• Tanya Denning Orman. (Supplied)Source: Supplied
NITV Channel Manager Tanya Orman-Denning holds the floor of The Long Walk Women's Luncheon in Melbourne with a powerful and emotive speech.
Sophie Verass

16 Oct 2017 - 11:43 AM  UPDATED 18 Oct 2017 - 9:56 AM

In light of African American footballers refusing to stand during the US National Anthem and the 'Twitter war' that followed, NITV's Channel Manager Tanya Orman-Denning spoke at the annual Long Walk Women's Luncheon on Friday, addressing representation and activism in media and sport.  

In its 12th year, the annual Women's Luncheon brings together Indigenous and non-Indigenous women (and supportive men) to honour the contributions of Indigenous people and help raise money for The Long Walk's cultural and educational programs. Inspired by former AFL legend Michael Long's walk from Melbourne to Canberra to raise awareness around Aboriginal and Torres Strait Islander well being, the Long Walk charity promotes the theme: "We Walk Together", to get the lives of Indigenous people on the national agenda. 


A strong advocate for improving Australia's understanding of First Peoples, Tanya was asked to speak on this years' theme 'Equality'. She joined panelists and speakers such as, Deborah Cheetham AO, Benny Walker and other prominent people in arts and business. 

Opening with a personal story, Tanya talked about being a young Murri girl influenced by media and its positive and negative impacts. 

"A kid of the 70s and 80s, Television was the powerful message box filled with stories - it told us what to think of the world around us, an out of reach concept. Definitely not the place I would see the world I lived in, not the way I saw it anyway. The only time I would see myself and my community was negative. No wonder the kids at school and teachers had such opinions on who I was.

Such is the power of media that inspired me down a path to become an ABC Journalist after I saw a beautiful black woman – full of authority, reading the local news when I was 10 years old. I saw what I could be."  

She spoke about the Indigenous media being central to truth-telling in this country and without the role of Indigenous led and self-determined media, "the alternative view of Aboriginal and Torres Strait Islander peoples through mainstream media is shock jocks, fake news and the presentation of culture and race through a white lens."

With sports as a structural foundation for The Long Walk - Michael Long being an Australian Rules great and a recipient of the prestigious Norm Smith Medal - Tanya turned to the sports industry and how it simultaneously works alongside the media. She highlighted how television, radio and online is a significant career pathway for current and past players in commentary and writing, and how Indigenous sports media in particular, moves away from the usual "pale, male and stale" presence in sports commentary.

"Sport is a major part of the NITV brand, and for Australians, suggested to be a part of our national identity. As blackfellas, it’s a place that we are fiercely proud and have celebrated a shared success with other Australians," Tanya said.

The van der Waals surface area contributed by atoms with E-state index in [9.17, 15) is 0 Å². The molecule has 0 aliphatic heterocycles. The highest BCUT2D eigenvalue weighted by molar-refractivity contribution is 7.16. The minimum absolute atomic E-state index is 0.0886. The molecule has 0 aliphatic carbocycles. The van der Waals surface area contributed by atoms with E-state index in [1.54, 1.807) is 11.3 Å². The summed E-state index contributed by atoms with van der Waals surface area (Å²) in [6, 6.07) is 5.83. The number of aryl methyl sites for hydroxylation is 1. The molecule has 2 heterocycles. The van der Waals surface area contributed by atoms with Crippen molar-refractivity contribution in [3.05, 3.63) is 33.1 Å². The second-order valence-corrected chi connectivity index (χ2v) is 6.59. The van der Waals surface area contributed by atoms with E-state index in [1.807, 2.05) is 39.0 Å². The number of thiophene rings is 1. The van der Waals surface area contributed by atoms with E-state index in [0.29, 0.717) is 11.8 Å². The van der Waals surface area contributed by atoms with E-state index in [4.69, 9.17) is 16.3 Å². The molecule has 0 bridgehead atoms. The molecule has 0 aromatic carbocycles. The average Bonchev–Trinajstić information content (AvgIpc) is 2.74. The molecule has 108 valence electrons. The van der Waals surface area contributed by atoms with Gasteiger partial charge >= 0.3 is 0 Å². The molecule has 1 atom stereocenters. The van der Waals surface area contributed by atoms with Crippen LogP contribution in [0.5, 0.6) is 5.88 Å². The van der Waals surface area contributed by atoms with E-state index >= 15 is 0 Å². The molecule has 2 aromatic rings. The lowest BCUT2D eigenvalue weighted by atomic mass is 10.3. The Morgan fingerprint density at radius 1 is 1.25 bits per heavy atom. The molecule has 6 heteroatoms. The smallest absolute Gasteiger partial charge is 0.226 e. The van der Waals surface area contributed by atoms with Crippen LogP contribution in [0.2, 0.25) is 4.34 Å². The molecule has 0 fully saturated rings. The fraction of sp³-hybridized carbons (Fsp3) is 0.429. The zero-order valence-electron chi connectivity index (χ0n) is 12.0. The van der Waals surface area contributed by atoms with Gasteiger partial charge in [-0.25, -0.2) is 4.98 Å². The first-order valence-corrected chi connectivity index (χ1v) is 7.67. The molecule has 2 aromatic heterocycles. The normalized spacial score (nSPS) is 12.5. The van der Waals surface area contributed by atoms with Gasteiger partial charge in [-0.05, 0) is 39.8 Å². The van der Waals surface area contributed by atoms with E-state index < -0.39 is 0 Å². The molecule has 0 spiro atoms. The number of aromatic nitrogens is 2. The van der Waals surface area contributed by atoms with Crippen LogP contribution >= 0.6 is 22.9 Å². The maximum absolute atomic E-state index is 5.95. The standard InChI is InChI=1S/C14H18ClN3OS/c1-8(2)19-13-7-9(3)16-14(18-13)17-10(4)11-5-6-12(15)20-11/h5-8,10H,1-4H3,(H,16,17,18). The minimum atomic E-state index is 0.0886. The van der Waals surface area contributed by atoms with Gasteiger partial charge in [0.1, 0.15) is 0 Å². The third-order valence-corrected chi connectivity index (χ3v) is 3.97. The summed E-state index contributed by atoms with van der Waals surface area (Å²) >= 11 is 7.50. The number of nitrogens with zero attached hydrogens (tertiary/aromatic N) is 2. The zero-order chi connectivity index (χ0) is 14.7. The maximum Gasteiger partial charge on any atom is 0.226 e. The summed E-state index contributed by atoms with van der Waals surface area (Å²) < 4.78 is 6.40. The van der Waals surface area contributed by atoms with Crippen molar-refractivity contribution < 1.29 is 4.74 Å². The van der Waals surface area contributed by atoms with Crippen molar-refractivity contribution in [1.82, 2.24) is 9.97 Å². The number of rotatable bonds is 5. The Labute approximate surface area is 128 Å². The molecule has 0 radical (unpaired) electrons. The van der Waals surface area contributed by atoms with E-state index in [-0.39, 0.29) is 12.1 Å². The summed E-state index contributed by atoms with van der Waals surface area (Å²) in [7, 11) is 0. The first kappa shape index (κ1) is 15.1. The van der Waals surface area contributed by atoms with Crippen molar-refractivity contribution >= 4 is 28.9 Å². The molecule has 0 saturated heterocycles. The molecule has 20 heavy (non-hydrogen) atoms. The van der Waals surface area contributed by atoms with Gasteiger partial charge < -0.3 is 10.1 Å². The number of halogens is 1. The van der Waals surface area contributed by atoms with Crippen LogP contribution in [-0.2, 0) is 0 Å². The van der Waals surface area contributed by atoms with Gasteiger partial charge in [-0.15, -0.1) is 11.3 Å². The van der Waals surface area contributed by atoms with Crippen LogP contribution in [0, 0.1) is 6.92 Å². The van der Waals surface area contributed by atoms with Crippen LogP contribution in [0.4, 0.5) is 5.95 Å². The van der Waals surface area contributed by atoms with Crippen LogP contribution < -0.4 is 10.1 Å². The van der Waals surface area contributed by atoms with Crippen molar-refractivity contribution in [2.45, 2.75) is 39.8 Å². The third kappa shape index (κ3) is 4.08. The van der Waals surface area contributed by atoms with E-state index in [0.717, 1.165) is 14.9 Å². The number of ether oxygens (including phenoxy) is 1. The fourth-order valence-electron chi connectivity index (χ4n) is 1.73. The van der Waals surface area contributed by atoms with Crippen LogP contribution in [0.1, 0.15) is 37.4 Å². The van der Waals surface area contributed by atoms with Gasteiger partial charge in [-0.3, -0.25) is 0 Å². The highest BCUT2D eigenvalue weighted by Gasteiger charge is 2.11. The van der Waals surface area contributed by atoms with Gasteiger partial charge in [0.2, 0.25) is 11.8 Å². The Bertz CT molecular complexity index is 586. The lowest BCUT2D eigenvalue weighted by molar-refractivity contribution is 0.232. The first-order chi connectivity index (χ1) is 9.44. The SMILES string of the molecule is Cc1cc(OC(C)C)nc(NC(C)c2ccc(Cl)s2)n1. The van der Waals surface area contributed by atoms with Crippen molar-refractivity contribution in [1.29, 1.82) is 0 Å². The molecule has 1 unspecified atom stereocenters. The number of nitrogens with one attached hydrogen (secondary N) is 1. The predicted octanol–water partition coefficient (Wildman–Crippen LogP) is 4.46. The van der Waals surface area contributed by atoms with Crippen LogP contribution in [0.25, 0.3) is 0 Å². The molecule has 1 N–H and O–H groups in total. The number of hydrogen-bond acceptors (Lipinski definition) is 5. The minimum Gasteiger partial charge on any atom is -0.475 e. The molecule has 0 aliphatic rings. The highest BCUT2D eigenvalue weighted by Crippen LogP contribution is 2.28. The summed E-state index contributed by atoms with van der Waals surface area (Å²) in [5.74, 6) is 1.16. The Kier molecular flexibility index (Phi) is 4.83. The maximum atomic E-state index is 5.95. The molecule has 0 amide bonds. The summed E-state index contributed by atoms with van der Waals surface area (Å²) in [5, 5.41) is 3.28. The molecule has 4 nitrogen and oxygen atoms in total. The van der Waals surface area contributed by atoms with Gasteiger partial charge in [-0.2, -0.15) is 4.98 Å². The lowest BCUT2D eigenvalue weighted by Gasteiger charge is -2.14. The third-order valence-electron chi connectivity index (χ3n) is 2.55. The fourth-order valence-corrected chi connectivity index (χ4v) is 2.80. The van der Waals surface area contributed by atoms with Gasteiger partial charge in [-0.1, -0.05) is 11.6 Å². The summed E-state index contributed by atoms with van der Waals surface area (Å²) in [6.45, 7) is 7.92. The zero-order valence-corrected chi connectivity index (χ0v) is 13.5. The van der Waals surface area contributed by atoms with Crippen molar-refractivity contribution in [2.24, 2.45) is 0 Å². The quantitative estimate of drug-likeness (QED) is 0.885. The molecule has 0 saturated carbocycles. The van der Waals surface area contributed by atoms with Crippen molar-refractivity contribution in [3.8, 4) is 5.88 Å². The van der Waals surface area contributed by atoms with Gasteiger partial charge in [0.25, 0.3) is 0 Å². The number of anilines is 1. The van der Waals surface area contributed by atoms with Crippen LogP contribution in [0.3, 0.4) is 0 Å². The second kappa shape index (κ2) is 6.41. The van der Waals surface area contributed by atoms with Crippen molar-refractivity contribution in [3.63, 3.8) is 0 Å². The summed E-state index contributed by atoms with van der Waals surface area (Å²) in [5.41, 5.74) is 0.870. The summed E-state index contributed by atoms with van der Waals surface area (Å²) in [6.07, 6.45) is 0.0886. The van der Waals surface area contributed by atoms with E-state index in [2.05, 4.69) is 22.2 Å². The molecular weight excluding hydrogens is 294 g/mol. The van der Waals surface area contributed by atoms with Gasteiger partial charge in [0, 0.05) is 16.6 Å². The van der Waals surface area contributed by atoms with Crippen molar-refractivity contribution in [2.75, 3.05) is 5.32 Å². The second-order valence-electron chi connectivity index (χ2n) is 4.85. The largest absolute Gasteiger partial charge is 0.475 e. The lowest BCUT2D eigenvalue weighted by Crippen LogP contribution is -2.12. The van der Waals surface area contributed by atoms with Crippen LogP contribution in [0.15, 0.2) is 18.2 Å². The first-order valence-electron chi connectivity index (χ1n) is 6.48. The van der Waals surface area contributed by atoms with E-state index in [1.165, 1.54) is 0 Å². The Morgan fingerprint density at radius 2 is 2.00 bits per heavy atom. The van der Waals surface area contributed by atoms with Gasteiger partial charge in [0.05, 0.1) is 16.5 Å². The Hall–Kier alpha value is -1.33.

"Sadly in 2017, we still see poor media commentary of race and racism due to the absence of our people and other minorities across all systems. At the most elite level of sport we have seen exposed, some of our deepest wounds, demonstrating how quickly an uninformed narrative can take hold, especially within the media by the dominant culture."

Tanya spoke about the career of Heritier Lumumba, whose story was documented in 'Fair Game' which aired on NITV and SBS earlier this year. As it goes, Lumumba was in the middle of his best season of the AFL when his club president, Eddie McGuire made a racist comment on-air about Adam Goodes. Lumumba spoke out during a media storm, resulting in somewhat of an on-air showdown with McGuire. However, Lumumba in turn ended up being painted as the villain and was condemned for "throwing the president under the bus". His story is one that says a lot about being in the dominant culture during a debate about race.

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Tanya continued by saying the very recent publicity campaign around the documentary has provoked similarly misleading debate across the media.

"Heritier is very concise and articulate about his observations of the systemic racism present in the AFL. He suggested he had low confidence in being able to turn to anyone within the system on matters of race and named the absence of people of colour in administration and coaching, heavily criticising the AFL for silencing victims of racism.

"Internationally systemic racism and inequality has been a focus of a Twitter war between President Trump and some of the world’s most successful black athletes and their sports administrators."

Tanya quoted the late Nelson Rolihlahla Mandela's South Africa Rugby World Cup victory speech: 'Sport has the power to change the world. It has the power to inspire. It has the power to unite people in a way that little else does.'

"I am sure we can all think of great athletes who have changed narratives through their sport, [and] Aboriginal and Torres Strait Islander led media has the power to do the same ... we are born storytellers – the founding narrative of this great nation." 

For more information about The Long Walk go here

Follow Tanya @TanyaDenning

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